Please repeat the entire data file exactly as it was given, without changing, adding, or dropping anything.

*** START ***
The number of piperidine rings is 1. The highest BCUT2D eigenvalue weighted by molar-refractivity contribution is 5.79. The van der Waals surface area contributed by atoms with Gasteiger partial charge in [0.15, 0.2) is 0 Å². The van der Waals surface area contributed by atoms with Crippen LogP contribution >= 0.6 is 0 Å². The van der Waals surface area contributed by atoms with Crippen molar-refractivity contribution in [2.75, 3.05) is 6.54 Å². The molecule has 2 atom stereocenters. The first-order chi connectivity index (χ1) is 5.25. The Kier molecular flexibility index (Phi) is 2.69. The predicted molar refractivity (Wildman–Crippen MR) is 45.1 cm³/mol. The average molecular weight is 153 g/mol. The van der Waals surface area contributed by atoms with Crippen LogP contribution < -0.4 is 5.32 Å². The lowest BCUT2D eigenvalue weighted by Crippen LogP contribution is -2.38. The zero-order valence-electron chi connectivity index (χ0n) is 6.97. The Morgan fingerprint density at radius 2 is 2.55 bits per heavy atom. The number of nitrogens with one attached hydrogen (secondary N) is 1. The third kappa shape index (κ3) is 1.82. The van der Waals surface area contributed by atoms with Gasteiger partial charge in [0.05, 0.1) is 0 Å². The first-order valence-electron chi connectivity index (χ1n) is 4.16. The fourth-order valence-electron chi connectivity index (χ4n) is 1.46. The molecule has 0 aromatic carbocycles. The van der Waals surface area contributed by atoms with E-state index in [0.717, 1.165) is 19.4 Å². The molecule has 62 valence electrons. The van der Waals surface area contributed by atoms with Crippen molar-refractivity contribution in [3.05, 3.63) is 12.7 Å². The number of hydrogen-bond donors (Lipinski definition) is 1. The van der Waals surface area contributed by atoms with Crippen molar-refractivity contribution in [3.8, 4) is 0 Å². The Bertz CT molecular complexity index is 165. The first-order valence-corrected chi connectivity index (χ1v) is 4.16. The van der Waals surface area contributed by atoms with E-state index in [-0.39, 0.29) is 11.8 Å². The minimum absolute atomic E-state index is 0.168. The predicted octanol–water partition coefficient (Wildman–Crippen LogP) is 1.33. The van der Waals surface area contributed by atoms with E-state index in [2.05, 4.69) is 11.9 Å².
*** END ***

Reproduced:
The number of piperidine rings is 1. The highest BCUT2D eigenvalue weighted by molar-refractivity contribution is 5.79. The van der Waals surface area contributed by atoms with Gasteiger partial charge in [0.15, 0.2) is 0 Å². The van der Waals surface area contributed by atoms with Crippen LogP contribution >= 0.6 is 0 Å². The van der Waals surface area contributed by atoms with Crippen molar-refractivity contribution in [2.75, 3.05) is 6.54 Å². The molecule has 2 atom stereocenters. The first-order chi connectivity index (χ1) is 5.25. The Kier molecular flexibility index (Phi) is 2.69. The predicted molar refractivity (Wildman–Crippen MR) is 45.1 cm³/mol. The average molecular weight is 153 g/mol. The van der Waals surface area contributed by atoms with Crippen LogP contribution < -0.4 is 5.32 Å². The lowest BCUT2D eigenvalue weighted by Crippen LogP contribution is -2.38. The zero-order valence-electron chi connectivity index (χ0n) is 6.97. The Morgan fingerprint density at radius 2 is 2.55 bits per heavy atom. The number of nitrogens with one attached hydrogen (secondary N) is 1. The third kappa shape index (κ3) is 1.82. The van der Waals surface area contributed by atoms with Gasteiger partial charge in [0.05, 0.1) is 0 Å². The first-order valence-electron chi connectivity index (χ1n) is 4.16. The fourth-order valence-electron chi connectivity index (χ4n) is 1.46. The molecule has 0 aromatic carbocycles. The van der Waals surface area contributed by atoms with E-state index in [0.717, 1.165) is 19.4 Å². The molecule has 62 valence electrons. The van der Waals surface area contributed by atoms with Crippen molar-refractivity contribution in [3.05, 3.63) is 12.7 Å². The number of hydrogen-bond donors (Lipinski definition) is 1. The van der Waals surface area contributed by atoms with Crippen molar-refractivity contribution in [3.8, 4) is 0 Å². The Bertz CT molecular complexity index is 165. The first-order valence-corrected chi connectivity index (χ1v) is 4.16. The van der Waals surface area contributed by atoms with E-state index in [-0.39, 0.29) is 11.8 Å². The minimum absolute atomic E-state index is 0.168. The predicted octanol–water partition coefficient (Wildman–Crippen LogP) is 1.33. The van der Waals surface area contributed by atoms with E-state index in [2.05, 4.69) is 11.9 Å².